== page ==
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Edward G. Robinson,
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Atterbury Dodd is an efficiency expert who believes everything can be reduced to mathematics. He is sent to Hollywood to see whether Colossal Pictures is a good investment. He soon learns that movie production doesn't fit his formulaic mindset.Written by
Ed Stephan <firstname.lastname@example.org>
This is one of two dozen Walter Wanger/Harry Sherman/Cinema Guild productions, originally released by United Artists, re-released theatrically in 1948 by Masterpiece Productions, and ultimately sold by them for television broadcast in 1950. It was first telecast in Chicago Monday 19 June 1950 on WENR (Channel 7), in Phoenix Sunday 30 July 1950 on KPHO (Channel 5), in Cincinnati Saturday 26 August 1950 on WKRC (Channel 11), in Los Angeles Sunday 3 September 1950 on KTLA (Channel 5), in Boston Sunday 17 September 1950 on WNAC (Channel 7), in Philadelphia Saturday 14 October 1950 on WFIL (Channel 6), in Detroit Sunday 22 October 1950 on WXYZ (Channel 7), in New York City Monday 18 December 1950 on WOR (Channel 9), in Pittsburgh Friday 26 January 1951 on WDTV (Channel 3), and in San Francisco Saturday 24 February 1951 on KGO (Channel 7). See more »
A little way in accountant Atterbury Dodds walks through the accounts dept. A clerk gives him a slip containing a list of figures which total 1296221. Dodds says "There's an error in the addition the total should be 1296321, have the machine fixed". The total however is correct. The figures are - 63155; 122925; 57005; 54685; 404200; 56705; 122925; 54685; 305250; 54686 which total 1296221 See more »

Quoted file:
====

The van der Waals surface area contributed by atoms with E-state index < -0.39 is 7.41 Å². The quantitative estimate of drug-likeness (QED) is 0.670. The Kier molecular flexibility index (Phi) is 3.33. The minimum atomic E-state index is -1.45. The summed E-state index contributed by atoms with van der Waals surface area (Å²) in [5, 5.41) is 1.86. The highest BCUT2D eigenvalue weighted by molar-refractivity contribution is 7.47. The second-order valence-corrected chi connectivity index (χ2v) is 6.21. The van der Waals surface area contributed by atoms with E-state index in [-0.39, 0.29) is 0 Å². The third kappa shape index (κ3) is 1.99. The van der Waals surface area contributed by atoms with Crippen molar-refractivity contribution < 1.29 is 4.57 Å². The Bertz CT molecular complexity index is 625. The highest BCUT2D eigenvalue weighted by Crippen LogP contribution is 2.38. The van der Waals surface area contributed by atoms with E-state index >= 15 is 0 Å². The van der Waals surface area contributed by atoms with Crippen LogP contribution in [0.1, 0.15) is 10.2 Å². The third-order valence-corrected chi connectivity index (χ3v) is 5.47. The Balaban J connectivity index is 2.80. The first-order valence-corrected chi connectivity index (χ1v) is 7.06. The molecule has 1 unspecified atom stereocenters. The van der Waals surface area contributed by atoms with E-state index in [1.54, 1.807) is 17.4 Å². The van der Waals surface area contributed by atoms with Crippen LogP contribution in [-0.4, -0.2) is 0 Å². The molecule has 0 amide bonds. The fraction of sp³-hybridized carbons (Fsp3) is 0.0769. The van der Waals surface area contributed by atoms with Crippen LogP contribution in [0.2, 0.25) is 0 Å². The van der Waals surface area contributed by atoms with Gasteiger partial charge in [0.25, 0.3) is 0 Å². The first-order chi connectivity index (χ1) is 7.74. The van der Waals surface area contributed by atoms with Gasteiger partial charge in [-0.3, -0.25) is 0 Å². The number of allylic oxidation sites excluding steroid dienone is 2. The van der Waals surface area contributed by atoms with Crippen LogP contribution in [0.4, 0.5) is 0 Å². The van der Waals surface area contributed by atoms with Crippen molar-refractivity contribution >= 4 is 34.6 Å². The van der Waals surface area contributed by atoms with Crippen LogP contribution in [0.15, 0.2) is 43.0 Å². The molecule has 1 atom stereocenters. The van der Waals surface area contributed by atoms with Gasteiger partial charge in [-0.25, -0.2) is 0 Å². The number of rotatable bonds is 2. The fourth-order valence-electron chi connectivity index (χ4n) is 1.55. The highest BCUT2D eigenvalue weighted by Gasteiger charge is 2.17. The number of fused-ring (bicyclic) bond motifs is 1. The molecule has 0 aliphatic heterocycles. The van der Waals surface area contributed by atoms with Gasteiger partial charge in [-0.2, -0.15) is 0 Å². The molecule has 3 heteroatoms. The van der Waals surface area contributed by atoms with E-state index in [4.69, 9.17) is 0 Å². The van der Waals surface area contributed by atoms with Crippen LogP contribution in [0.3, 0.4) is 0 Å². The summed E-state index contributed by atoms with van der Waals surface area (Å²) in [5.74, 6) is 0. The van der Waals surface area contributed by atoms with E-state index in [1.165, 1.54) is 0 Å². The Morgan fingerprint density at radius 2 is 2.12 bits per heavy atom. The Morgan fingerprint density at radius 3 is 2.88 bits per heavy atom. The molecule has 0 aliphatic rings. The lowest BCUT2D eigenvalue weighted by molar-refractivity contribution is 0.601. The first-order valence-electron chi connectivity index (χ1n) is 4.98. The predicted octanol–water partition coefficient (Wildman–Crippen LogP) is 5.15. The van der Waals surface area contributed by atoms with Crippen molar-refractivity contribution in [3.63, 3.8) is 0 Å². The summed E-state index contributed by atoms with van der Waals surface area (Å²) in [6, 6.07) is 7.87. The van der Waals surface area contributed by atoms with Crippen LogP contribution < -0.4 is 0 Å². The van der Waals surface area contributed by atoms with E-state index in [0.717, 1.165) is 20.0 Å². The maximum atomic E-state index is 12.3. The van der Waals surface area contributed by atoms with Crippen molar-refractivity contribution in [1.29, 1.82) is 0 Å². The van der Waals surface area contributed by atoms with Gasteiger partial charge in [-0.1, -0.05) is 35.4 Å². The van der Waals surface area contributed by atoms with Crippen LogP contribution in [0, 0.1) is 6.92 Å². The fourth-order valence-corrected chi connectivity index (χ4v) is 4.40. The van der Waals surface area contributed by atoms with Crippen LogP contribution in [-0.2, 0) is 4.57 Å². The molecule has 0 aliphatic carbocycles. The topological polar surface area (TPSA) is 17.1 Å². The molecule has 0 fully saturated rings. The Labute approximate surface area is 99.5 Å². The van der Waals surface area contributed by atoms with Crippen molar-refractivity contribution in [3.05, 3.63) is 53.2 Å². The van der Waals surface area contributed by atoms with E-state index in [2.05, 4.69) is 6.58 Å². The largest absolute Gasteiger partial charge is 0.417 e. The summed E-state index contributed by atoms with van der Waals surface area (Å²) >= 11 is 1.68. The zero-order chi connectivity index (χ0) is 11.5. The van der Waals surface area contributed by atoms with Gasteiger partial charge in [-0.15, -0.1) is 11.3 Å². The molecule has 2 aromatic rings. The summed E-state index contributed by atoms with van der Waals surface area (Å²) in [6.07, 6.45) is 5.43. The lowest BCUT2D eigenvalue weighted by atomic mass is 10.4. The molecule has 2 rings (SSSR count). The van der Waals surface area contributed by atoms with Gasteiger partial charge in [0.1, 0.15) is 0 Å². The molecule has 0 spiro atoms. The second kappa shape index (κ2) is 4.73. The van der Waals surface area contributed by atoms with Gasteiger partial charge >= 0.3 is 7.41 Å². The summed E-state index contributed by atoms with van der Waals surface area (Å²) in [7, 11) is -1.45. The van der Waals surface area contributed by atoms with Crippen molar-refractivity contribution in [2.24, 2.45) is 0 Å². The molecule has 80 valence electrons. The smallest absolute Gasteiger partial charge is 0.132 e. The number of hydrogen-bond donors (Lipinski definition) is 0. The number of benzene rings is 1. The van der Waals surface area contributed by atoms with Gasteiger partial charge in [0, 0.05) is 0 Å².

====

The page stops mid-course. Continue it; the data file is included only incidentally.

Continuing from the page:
This is a satire on big business types who let a perfectly viable business (in this case, a film studio) fail for their own profit, leaving all the "little people" in the lurch. The words "capital" and "labor" even get bandied around! A few years ago modern viewers might have found this boring, but with today's economy, people may find that they can relate to it better than they expected! Besides that, it's an interesting "behind the camera" look at Hollywood, 1930s style.
Leslie Howard is great as the sheltered accountant who comes to Hollywood to see what's up with his bank's film studio, Joan Blondell is also great in her usual breezy, funny style as the former child star now working as a stand-in for a famous actress. There's also a youngish Humphrey Bogart as a film producer. I really wonder if Howard and Blondell did those ju-jitsu throws themselves, and if those outdoor scenes really were shot in downtown Los Angeles! Quite funny and definitely recommended!
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